Group A Streptococcus (GAS) is a human pathogen causing a wide range of mild to severe and life-threatening diseases. The GAS M1 protein is a major virulence factor promoting GAS invasiveness and resistance to host innate immune clearance. M1 displays an irregular coiled-coil structure, including the B-repeats that bind fibrinogen. Previously, we found that B-repeat stabilisation generates an idealised version of M1 (M1) characterised by decreased fibrinogen binding in vitro. To extend these findings based on a soluble truncated version of M1, we now studied the importance of the B-repeat coiled-coil irregularities in full length M1 and M1 expressed in live GAS and tested whether the modulation of M1-fibrinogen interactions would open up novel therapeutic approaches. We found that altering either the M1 structure on the GAS cell surface or removing its target host protein fibrinogen blunted GAS virulence. GAS expressing M1 showed an impaired ability to adhere to and to invade human endothelial cells, was more readily killed by whole blood or neutrophils and most importantly was less virulent in a murine necrotising fasciitis model. M1-mediated virulence of wild-type GAS was strictly dependent on the presence and concentration of fibrinogen complementing our finding that M1-fibrinogen interactions are crucial for GAS virulence. Consistently blocking M1-fibrinogen interactions by fragment D reduced GAS virulence in vitro and in vivo. This supports our conclusion that M1-fibrinogen interactions are crucial for GAS virulence and that interference may open up novel complementary treatment options for GAS infections caused by the leading invasive GAS strain M1.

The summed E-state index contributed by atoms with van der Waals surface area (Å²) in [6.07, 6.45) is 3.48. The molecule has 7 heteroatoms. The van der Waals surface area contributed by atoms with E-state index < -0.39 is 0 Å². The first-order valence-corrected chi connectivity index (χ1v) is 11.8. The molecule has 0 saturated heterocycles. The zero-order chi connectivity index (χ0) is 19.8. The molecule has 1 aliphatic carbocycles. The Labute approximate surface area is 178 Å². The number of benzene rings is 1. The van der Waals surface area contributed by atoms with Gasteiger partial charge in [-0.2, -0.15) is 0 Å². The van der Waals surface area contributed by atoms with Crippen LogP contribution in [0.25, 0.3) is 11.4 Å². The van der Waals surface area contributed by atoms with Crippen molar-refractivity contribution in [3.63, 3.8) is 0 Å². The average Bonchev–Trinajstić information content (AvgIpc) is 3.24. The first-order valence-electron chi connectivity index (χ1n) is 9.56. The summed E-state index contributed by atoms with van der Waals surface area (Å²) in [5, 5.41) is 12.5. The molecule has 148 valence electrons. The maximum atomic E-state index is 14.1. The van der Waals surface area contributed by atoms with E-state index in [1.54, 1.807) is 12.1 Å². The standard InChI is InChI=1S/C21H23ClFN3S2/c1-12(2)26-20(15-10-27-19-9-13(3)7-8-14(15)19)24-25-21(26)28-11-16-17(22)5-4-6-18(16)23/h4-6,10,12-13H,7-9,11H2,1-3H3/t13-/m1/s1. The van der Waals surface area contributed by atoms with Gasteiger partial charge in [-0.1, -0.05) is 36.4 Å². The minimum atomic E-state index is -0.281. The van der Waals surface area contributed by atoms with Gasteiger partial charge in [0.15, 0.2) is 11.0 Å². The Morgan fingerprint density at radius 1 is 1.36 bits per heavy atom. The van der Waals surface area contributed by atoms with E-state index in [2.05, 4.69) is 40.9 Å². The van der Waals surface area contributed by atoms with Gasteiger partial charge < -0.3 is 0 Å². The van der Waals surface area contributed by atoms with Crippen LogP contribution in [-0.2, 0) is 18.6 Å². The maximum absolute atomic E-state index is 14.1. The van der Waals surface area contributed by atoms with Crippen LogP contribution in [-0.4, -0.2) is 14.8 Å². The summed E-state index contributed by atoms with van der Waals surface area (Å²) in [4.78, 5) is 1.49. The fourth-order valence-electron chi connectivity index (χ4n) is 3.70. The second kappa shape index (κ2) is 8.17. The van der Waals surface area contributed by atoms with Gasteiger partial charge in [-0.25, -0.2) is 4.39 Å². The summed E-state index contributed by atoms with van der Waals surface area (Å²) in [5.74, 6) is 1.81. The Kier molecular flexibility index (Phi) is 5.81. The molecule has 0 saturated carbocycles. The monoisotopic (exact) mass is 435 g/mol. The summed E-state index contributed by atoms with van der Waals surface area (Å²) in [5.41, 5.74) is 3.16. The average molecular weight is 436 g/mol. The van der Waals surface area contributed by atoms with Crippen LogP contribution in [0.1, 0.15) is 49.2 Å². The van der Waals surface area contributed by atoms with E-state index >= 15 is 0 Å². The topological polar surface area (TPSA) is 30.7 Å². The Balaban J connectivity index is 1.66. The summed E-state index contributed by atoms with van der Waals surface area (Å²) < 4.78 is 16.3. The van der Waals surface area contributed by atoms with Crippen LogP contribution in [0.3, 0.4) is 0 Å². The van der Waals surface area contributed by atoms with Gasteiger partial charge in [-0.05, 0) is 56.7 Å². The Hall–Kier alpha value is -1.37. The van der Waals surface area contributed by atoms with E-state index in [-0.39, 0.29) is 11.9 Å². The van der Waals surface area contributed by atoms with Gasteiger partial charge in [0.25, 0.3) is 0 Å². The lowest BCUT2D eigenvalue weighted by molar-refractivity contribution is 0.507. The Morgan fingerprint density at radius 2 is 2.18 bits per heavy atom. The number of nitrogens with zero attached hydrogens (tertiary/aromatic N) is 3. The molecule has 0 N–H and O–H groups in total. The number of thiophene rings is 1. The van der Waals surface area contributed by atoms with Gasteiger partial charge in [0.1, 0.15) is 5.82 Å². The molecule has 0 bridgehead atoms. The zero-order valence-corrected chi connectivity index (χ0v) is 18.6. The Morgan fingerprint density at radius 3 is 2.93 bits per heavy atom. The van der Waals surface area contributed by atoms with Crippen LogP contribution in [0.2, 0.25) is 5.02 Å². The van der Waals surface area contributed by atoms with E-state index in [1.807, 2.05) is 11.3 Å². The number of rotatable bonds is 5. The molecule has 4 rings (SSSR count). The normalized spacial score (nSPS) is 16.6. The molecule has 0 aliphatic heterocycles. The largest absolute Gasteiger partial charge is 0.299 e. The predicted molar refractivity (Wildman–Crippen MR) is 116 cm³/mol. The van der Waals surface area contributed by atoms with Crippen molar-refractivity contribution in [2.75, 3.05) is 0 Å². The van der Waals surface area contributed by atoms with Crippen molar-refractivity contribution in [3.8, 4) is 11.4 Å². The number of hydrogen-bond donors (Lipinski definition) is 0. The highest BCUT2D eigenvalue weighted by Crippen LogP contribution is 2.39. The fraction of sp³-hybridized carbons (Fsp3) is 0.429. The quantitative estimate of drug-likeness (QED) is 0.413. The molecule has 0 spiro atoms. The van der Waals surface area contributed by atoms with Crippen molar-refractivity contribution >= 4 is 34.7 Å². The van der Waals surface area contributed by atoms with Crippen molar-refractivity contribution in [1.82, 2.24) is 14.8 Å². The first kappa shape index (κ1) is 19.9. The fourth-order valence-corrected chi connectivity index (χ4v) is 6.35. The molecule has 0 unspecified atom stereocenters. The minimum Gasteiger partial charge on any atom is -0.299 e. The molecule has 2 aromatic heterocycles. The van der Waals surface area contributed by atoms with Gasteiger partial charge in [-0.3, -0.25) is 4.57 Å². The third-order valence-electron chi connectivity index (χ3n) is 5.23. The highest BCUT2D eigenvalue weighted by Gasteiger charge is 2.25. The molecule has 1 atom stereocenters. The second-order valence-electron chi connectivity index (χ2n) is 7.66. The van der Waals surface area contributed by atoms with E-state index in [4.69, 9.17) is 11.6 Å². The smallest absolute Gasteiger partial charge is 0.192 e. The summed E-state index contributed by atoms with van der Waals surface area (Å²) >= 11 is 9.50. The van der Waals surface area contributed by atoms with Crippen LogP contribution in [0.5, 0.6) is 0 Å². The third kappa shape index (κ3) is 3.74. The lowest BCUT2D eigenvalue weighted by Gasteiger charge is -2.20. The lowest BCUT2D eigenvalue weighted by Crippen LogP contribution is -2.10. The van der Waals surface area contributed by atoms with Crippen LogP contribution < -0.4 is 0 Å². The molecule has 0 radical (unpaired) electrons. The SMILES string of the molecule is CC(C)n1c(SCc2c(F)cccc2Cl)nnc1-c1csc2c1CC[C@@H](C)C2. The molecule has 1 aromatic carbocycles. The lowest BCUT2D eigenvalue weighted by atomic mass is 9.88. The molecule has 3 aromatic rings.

Anticipatory ligand binding through massive protein sequence variation is rare in biological systems, having been observed only in the vertebrate adaptive immune response and in a phage diversity-generating retroelement (DGR). Earlier work has demonstrated that the prototypical DGR variable protein, major tropism determinant (Mtd), meets the demands of anticipatory ligand binding by novel means through the C-type lectin (CLec) fold. However, because of the low sequence identity among DGR variable proteins, it has remained unclear whether the CLec fold is a general solution for DGRs. We have addressed this problem by determining the structure of a second DGR variable protein, TvpA, from the pathogenic oral spirochete Treponema denticola. Despite its weak sequence identity to Mtd (?16%), TvpA was found to also have a CLec fold, with predicted variable residues exposed in a ligand-binding site. However, this site in TvpA was markedly more variable than the one in Mtd, reflecting the unprecedented approximate 10(20) potential variability of TvpA. In addition, similarity between TvpA and Mtd with formylglycine-generating enzymes was detected. These results provide strong evidence for the conservation of the formylglycine-generating enzyme-type CLec fold among DGRs as a means of accommodating massive sequence variation.